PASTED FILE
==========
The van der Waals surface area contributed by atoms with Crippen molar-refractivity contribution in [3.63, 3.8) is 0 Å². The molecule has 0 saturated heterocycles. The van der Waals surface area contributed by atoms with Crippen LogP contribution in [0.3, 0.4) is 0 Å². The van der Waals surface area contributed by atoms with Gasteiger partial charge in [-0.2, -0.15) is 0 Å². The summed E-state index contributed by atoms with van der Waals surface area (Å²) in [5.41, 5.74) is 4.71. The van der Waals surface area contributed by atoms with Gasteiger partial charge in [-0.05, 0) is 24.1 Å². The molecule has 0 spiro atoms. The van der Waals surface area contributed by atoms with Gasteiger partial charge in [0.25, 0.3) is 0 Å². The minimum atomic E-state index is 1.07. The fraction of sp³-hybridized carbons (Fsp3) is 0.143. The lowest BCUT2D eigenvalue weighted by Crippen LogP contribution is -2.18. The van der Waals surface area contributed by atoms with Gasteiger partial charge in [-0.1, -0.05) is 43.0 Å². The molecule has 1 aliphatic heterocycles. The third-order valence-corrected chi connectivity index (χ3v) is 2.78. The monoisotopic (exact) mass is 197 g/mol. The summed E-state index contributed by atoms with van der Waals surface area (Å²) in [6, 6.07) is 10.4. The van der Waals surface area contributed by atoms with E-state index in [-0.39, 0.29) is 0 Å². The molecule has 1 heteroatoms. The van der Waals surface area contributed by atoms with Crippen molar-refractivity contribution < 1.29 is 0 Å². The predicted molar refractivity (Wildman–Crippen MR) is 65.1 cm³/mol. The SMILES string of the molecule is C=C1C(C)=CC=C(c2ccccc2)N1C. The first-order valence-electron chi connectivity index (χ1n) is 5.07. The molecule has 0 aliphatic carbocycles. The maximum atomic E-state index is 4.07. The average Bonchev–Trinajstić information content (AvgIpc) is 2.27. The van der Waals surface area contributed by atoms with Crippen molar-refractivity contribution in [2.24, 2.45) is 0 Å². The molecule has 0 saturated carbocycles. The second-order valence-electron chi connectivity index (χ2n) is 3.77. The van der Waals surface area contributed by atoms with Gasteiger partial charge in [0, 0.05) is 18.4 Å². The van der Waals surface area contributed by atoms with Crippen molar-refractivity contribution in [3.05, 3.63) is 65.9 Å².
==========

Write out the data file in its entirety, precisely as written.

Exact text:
The van der Waals surface area contributed by atoms with Crippen molar-refractivity contribution in [3.63, 3.8) is 0 Å². The molecule has 0 saturated heterocycles. The van der Waals surface area contributed by atoms with Crippen LogP contribution in [0.3, 0.4) is 0 Å². The van der Waals surface area contributed by atoms with Gasteiger partial charge in [-0.2, -0.15) is 0 Å². The summed E-state index contributed by atoms with van der Waals surface area (Å²) in [5.41, 5.74) is 4.71. The van der Waals surface area contributed by atoms with Gasteiger partial charge in [-0.05, 0) is 24.1 Å². The molecule has 0 spiro atoms. The van der Waals surface area contributed by atoms with Gasteiger partial charge in [0.25, 0.3) is 0 Å². The minimum atomic E-state index is 1.07. The fraction of sp³-hybridized carbons (Fsp3) is 0.143. The lowest BCUT2D eigenvalue weighted by Crippen LogP contribution is -2.18. The van der Waals surface area contributed by atoms with Gasteiger partial charge in [-0.1, -0.05) is 43.0 Å². The molecule has 1 aliphatic heterocycles. The third-order valence-corrected chi connectivity index (χ3v) is 2.78. The monoisotopic (exact) mass is 197 g/mol. The summed E-state index contributed by atoms with van der Waals surface area (Å²) in [6, 6.07) is 10.4. The van der Waals surface area contributed by atoms with E-state index in [-0.39, 0.29) is 0 Å². The molecule has 1 heteroatoms. The van der Waals surface area contributed by atoms with Crippen molar-refractivity contribution < 1.29 is 0 Å². The predicted molar refractivity (Wildman–Crippen MR) is 65.1 cm³/mol. The SMILES string of the molecule is C=C1C(C)=CC=C(c2ccccc2)N1C. The first-order valence-electron chi connectivity index (χ1n) is 5.07. The molecule has 0 aliphatic carbocycles. The maximum atomic E-state index is 4.07. The average Bonchev–Trinajstić information content (AvgIpc) is 2.27. The van der Waals surface area contributed by atoms with Crippen molar-refractivity contribution in [2.24, 2.45) is 0 Å². The molecule has 0 saturated carbocycles. The second-order valence-electron chi connectivity index (χ2n) is 3.77. The van der Waals surface area contributed by atoms with Gasteiger partial charge in [0, 0.05) is 18.4 Å². The van der Waals surface area contributed by atoms with Crippen molar-refractivity contribution in [3.05, 3.63) is 65.9 Å².